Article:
Former army medic claims he was told to plant ammunition on dead bodies of Ballymurphy victims, inquest hears

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In August 1971, eleven unarmed civilians were murdered by British Paratroopers in Ballymurphy, Belfast.The incident in question was carried out by the very same soldiers who travelled to Derry only five months later murdering thirteen innocents civilians in what was later known as ‘ Bloody Sunday. This film documents this tragic event, offering testimony from family and friends, including commentary from witnesses and leading politicians.

A former Army medic has claimed he was told to plant ammunition on the bodies of  Ballymurphy victims, an inquest has heard.

Nigel Mumford was attached to the Second Battalion of the Parachute Regiment during the shooting incidents involving soldiers in the west Belfast estate in August 1971.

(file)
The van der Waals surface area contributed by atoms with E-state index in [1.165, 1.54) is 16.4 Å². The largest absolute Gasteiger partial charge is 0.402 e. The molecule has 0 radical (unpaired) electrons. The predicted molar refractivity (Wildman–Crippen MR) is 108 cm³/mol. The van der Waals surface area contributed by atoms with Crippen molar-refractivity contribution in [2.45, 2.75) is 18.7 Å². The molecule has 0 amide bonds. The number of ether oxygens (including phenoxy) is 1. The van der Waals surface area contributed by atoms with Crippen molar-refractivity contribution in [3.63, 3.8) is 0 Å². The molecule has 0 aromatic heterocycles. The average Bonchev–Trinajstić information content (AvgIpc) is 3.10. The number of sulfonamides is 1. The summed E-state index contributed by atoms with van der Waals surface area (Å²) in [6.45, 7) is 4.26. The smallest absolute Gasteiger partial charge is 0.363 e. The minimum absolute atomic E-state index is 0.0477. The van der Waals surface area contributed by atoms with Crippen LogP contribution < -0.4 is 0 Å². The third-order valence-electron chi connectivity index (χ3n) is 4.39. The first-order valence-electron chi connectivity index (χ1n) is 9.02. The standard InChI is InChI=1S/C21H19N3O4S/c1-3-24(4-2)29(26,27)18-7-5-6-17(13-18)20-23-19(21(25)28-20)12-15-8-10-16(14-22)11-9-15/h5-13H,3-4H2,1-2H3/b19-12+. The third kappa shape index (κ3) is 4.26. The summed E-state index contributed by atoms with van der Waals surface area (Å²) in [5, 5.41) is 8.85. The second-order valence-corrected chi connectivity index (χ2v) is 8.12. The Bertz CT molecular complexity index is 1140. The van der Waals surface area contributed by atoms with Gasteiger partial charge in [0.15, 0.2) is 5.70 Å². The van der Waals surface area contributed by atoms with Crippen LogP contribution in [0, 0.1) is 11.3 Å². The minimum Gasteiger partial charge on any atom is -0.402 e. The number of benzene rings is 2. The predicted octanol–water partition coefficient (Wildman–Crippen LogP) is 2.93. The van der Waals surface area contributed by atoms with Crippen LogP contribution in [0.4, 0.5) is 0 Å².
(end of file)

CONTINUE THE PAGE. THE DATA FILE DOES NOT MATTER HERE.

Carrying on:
Giving evidence to the inquests of the 10 people killed by gunfire, Mr Mumford also claimed the bereaved relatives now “just want money”.

Speaking via video link from an unknown location, he told Belfast Coroner’s Court that an officer suggested planting bullets in the clothing of some of the wounded. “I would not allow it,” he said.

When asked why he did not report what happened, he said he did not want to negatively impact his career.

“It takes a brave man to go up against an officer in the British Army,” he said.

The episode relatives call the “Ballymurphy massacre” started on August 9 as the British Army moved into republican strongholds to arrest IRA suspects after the introduction by the Stormont administration of the controversial policy of internment without trial.

Six civilians were killed on August 9 including a Catholic priest and a mother-of-eight.

Mr Mumford disputed a witness statement given to the inquest by David Callaghan saying that he had been badly beaten by soldiers at a temporary Army base at Henry Taggart Hall.


read more at UK Telegraph


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